I wasn’t consciously avoiding a return to Antigua, but I wasn’t yearning to go back. Then I started thinking: Wouldn’t it be cool to explore the island with my fiancée, Caroline, from the comfort of a well-set-up charterboat? It was.

“Well-set-up” is an understatement. The Beneteau 473 Undaunted we chartered from Horizon Yacht Charters in Jolly Harbour, on Antigua’s west coast, was immaculate, and the service provided by Al and Jackie Ashford and the whole Horizon team was top-notch. First stop—Falmouth Harbour, 12 or so miles down the south coast.


We nosed out of the slip and leaned into the wind bending around the southwest corner of the island—a wonderful reentry into the cruising life. We could have tacked our way up through Goat Head Channel between Middle Reef and the mainland, but the engine and autopilot were happy to keep us safe in deep water and heading effortlessly toward Falmouth. Since the annual, and very popular, Antigua Sailing Week was on, I wanted to claim some territory in what I expected to be a busy and crowded anchorage.

Falmouth and English Harbours are must-stop destinations for any Antigua-based charter. Falmouth, a big harbor with good holding, is both well protected from, and cooled by, the easterly trades. Services abound for visiting cruisers, and there are plenty of restaurants, bars, and Internet cafés.


Historic Nelson’s Dockyard in English Harbour is a 10-minute walk from the Falmouth dinghy dock and well worth a visit (you can walk, bring your boat into Freeman Bay and dinghy in, or try to find a space for stern-to mooring at the Dockyard quay). The buzz was electric by Caribbean standards. Every aspect of the Caribbean sailing life—crews in matching T-shirts hustling for provisions, well-tanned liveaboards spending a lazy day ashore, racers recounting the day’s competition, and plenty of visiting charterers, tourists off cruise ships, and locals make this place seem like the epicenter of the Caribbean sailing scene. In many ways it is. We spent a couple of days there while Caroline finished up some work within reach of an Internet connection and I revisited the scenes of my youth. The beach I had slept on had not changed, nor had (except in size and quantity) the big boats in the harbor, and the international crowd. But the road to Shirley Heights had been repaired, and marinas had been built. The buzz of English Harbour offered Caroline a window on my misspent youth, but after a couple of days we were ready for less buzz, more sailing, and a lot more solitude.


All we had to do was sail through the entire Race Week fleet first. As it happened, our departure put us in competition with over 200 racing boats rounding a leeward mark that could have doubled as our intended waypoint. We wound our way through the fleet, taking care not to mess with anyone’s line, and then it was just us. Wing and wing. Water gurgling in our wake. Cruising at last. To avoid bashing to windward along the southeastern side of the island, we retraced our path along Middle Reef, headed for Deep Bay. The biggest effort required was to flop the genoa over as we cleared Johnson Point and started reaching north. Deep Bay is a peaceful anchorage and was our staging point for an island north of Antigua we wanted to explore (I hesitate to mention its name for fear of enticing everyone to go there and spoil it).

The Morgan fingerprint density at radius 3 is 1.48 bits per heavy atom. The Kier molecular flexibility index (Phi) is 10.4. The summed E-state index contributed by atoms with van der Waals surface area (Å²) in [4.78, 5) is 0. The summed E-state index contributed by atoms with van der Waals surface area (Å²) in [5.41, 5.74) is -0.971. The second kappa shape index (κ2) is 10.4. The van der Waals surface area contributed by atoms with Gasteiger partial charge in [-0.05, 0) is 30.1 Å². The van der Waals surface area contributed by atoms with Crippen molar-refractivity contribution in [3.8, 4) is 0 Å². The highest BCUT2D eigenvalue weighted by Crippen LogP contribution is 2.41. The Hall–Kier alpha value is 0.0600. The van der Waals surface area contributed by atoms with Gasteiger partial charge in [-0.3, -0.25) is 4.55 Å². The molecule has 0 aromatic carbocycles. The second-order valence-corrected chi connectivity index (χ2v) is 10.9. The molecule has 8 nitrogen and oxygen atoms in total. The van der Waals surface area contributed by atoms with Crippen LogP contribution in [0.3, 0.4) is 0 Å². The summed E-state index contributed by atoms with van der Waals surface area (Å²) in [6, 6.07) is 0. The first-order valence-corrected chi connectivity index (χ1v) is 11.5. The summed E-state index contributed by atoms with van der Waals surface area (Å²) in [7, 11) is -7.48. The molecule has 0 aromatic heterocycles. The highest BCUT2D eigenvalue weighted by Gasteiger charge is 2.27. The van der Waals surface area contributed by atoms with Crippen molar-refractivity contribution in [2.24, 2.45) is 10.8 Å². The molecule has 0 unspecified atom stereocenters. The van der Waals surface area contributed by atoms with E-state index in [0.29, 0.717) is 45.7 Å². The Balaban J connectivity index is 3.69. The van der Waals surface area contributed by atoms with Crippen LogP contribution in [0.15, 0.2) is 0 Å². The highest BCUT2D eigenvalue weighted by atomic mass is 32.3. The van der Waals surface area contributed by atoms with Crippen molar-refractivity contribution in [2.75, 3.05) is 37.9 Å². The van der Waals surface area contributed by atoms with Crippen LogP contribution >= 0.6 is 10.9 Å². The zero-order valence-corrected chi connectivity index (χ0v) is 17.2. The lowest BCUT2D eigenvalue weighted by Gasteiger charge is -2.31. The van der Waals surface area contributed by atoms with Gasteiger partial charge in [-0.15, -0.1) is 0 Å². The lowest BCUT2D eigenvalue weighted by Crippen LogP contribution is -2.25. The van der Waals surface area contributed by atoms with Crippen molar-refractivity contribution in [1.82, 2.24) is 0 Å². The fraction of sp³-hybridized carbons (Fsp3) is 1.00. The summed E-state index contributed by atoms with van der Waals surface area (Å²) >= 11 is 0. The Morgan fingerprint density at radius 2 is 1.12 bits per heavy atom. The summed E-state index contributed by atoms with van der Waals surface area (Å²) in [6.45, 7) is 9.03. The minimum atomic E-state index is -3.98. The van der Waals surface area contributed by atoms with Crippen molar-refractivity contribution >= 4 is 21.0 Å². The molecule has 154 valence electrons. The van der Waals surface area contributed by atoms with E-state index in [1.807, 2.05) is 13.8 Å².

We realized why Barbuda doesn’t get overrun with charter boats when we emerged from the relative protection of the reef that wraps around the northern side of Antigua. The trades were honking. The seas were building, spray was flying, and the boat was heeled well over. Caroline held on tight and flashed me a look that said “I thought this was going to be a peaceful sail. What have you gotten me into?” I’d reefed down nice and snug, the hills of Antigua quickly fell into the distance, and the boat performed beautifully; I assured her that this is the sailing people dream about and tried my best to look very much in control. That didn’t make the passage north any less exciting, especially because for about 18 of the 25 miles there is no land in sight. We wanted solitude, right? Needless to say, Caroline was the first to spot the low-lying island we were headed for.

Things calmed right down as we barreled into the protected waters of Barbuda’s western side. Our course brought us past a pristine pink-and-white sand beach that we paralleled for about an hour. Do the math. We sailed past this gorgeous undeveloped beach in flat water at 6 knots—6 miles of sheer bliss. There were a couple of cruising boats along the beach, but none were within 2 miles of us when the anchor went down and the dinghy was humming us in to shore.


The beach forms a narrow barrier between the open ocean and a large inland lagoon. The peace was palpable. Chris Doyle’s accurate and informative cruising guide promised that George Jeffries (who answers to Garden of Eden on VHF channel 16) would be available to take us on a tour of the island’s frigatebird colony. Is this what the Garden of Eden looked like?

George picked us up on the lagoon side of what we were already calling “our beach” at 0900 the next morning. He took us across to the colony in the large mangrove forest where thousands of frigatebirds live and raise their young, and talked about the island like he was talking about his own family. Quite a contrast to the buzz of Antigua. He then brought us into Codrington, Barbuda’s only village, but not before he stopped the boat in the middle of the lagoon. “I want to check something,” he said. Then he threw a Danforth anchor off to the side (seemingly at random) and started hauling in a trap that was teeming with lobsters. How did he know where it was? There was no buoy, no marker of any kind on a monochromatic stretch of water. After spending the better part of the day with George, it was obvious to me that the island and its surrounding waters are simply part of his DNA.

After lunch in the village, where we were treated like friends, George brought us back to our dinghy. “Man, I like it here,” I said. All Caroline did was smile as she drove the dinghy back to our boat. Of course, after a hard day of visiting the Garden of Eden, we needed to recover with a little snorkel, a long walk on a beach without footprints, and a quiet time of watching the sunset.